Lessons from the court rulings on two suits against the EC

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Two starkly contrasting opinions with regard to the High Court’s ruling on the suit by PPP presidential candidate Dr Paa Kwesi Ndoum challenging his disqualification from the presidential race by the Electoral Commission, have emerged.

One opinion is that the court’s quashing of the disqualification of Dr Nduom represents a victory for the PPP and democracy. The other is that the ruling betrays the Electoral Commission’s lack of understanding of the country’s electoral laws and the extent of the Commission’s powers as contained therein.

We are inclined to accept the first opinion and reject the second, because the administration of justice is dynamic and dependent on how the law is interpreted by judges. That is why the administration of justice is not restricted to one category of law courts but a hierarchy of courts.

That is why an aggrieved citizen seeking legal redress may take his case through a chain of courts starting from the lowest court of jurisdiction through several superior courts to the Supreme Court.

Different judges interpret the law according to their own understanding of its provisions: A hypothetical figure of a panel of five judges sits on a case: Three vote in favour of a conviction or the granting of reliefs sought. Two dissent. The accused or respondent files an appeal. Seven judges sit on the appeal, and hear the very same evidence as the lower court and by a majority decision, uphold the appeal.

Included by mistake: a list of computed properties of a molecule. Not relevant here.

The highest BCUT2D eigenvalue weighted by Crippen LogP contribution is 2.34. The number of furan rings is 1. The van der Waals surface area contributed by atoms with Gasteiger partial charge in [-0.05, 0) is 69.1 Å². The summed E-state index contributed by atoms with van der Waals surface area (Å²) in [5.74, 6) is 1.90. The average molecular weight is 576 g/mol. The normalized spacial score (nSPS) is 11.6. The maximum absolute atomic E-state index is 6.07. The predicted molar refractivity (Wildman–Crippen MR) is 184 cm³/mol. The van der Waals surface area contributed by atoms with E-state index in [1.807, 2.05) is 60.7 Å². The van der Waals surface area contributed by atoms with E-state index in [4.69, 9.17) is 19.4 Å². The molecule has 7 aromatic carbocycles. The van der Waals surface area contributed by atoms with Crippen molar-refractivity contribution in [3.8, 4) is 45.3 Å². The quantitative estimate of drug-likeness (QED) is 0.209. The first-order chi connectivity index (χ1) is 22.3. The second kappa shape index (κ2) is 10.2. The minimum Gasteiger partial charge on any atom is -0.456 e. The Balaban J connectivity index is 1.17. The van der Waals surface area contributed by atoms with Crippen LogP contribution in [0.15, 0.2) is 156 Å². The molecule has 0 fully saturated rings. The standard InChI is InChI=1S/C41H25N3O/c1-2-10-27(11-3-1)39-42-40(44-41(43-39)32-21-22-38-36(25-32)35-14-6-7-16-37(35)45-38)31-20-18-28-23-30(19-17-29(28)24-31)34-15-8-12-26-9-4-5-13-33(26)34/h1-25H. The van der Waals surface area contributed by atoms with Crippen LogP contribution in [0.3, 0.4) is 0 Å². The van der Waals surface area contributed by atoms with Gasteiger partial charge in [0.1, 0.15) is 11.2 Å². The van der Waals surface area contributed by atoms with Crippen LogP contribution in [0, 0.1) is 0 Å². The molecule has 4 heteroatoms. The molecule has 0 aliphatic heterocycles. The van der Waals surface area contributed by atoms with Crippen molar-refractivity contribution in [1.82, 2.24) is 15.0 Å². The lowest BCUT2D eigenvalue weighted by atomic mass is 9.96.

An aggrieved citizen dissatisfied with an Appeal Court ruling may proceed to the Supreme Court. Even a reconstituted panel of the Supreme Court can review the court’s own ruling.

The opinions which emerged from the High Court’s ruling on the Nduom case were the same opinions that greeted the Supreme Court ruling that the Electoral Commission must allow party agents access to signed collation sheets.

A citizen, Mr Kwesi Tease-Eshun last September dragged the EC to court, arguing that the failure of the Commission to allow contesting candidates or their agents to sign collation sheets in the parliamentary and presidential elections, was inconsistent with the constitution and the duties of the EC.

Lawyer for the plaintiff, Mr Akoto Ampaw appeared to be beside himself with pleasant surprise, that the Supreme Court not only granted all the reliefs sought by his client, but “even more.”

This we dare say, is ample testimony that the rule of law and use of the courts remain the most democratic and lawful avenues for the pursuit of legal redress in election disputes. Our hope is that all such disputes will always be quickly heard and disposed of by the courts with similar dispatch.

 

Source: TheGeneral Telegraph